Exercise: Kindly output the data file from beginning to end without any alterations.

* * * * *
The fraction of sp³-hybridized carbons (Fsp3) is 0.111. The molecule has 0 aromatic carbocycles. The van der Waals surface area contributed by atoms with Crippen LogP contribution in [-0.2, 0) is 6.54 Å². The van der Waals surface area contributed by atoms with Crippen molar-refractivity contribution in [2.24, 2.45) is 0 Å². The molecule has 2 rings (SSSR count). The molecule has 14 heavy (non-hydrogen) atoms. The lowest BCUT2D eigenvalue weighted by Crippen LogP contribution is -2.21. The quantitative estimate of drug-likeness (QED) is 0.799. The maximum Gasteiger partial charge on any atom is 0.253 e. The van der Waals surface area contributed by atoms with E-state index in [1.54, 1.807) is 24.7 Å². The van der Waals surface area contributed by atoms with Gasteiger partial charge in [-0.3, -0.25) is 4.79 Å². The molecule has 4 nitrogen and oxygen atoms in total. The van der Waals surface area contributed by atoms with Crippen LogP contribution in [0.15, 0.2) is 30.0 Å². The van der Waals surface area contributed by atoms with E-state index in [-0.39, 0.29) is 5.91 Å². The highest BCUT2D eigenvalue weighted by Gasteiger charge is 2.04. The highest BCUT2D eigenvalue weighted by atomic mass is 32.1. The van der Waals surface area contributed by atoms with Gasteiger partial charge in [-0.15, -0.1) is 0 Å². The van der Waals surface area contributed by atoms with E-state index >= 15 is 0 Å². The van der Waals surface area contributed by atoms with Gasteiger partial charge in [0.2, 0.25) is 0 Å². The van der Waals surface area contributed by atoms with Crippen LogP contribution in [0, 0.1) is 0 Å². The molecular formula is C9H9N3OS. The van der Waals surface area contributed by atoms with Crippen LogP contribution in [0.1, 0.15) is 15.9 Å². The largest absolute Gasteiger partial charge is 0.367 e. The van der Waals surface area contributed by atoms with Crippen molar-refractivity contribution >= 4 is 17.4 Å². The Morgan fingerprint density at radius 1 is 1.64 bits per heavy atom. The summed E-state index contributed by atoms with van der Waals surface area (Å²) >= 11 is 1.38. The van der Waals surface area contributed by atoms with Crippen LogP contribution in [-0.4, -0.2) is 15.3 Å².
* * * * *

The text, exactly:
The fraction of sp³-hybridized carbons (Fsp3) is 0.111. The molecule has 0 aromatic carbocycles. The van der Waals surface area contributed by atoms with Crippen LogP contribution in [-0.2, 0) is 6.54 Å². The van der Waals surface area contributed by atoms with Crippen molar-refractivity contribution in [2.24, 2.45) is 0 Å². The molecule has 2 rings (SSSR count). The molecule has 14 heavy (non-hydrogen) atoms. The lowest BCUT2D eigenvalue weighted by Crippen LogP contribution is -2.21. The quantitative estimate of drug-likeness (QED) is 0.799. The maximum Gasteiger partial charge on any atom is 0.253 e. The van der Waals surface area contributed by atoms with E-state index in [1.54, 1.807) is 24.7 Å². The van der Waals surface area contributed by atoms with Gasteiger partial charge in [-0.3, -0.25) is 4.79 Å². The molecule has 4 nitrogen and oxygen atoms in total. The van der Waals surface area contributed by atoms with Crippen LogP contribution in [0.15, 0.2) is 30.0 Å². The van der Waals surface area contributed by atoms with E-state index in [-0.39, 0.29) is 5.91 Å². The highest BCUT2D eigenvalue weighted by Gasteiger charge is 2.04. The highest BCUT2D eigenvalue weighted by atomic mass is 32.1. The van der Waals surface area contributed by atoms with Gasteiger partial charge in [-0.15, -0.1) is 0 Å². The van der Waals surface area contributed by atoms with E-state index >= 15 is 0 Å². The van der Waals surface area contributed by atoms with Gasteiger partial charge in [0.2, 0.25) is 0 Å². The van der Waals surface area contributed by atoms with Crippen LogP contribution in [0, 0.1) is 0 Å². The molecular formula is C9H9N3OS. The van der Waals surface area contributed by atoms with Crippen LogP contribution in [0.1, 0.15) is 15.9 Å². The largest absolute Gasteiger partial charge is 0.367 e. The van der Waals surface area contributed by atoms with Crippen molar-refractivity contribution >= 4 is 17.4 Å². The Morgan fingerprint density at radius 1 is 1.64 bits per heavy atom. The summed E-state index contributed by atoms with van der Waals surface area (Å²) >= 11 is 1.38. The van der Waals surface area contributed by atoms with Crippen LogP contribution in [-0.4, -0.2) is 15.3 Å².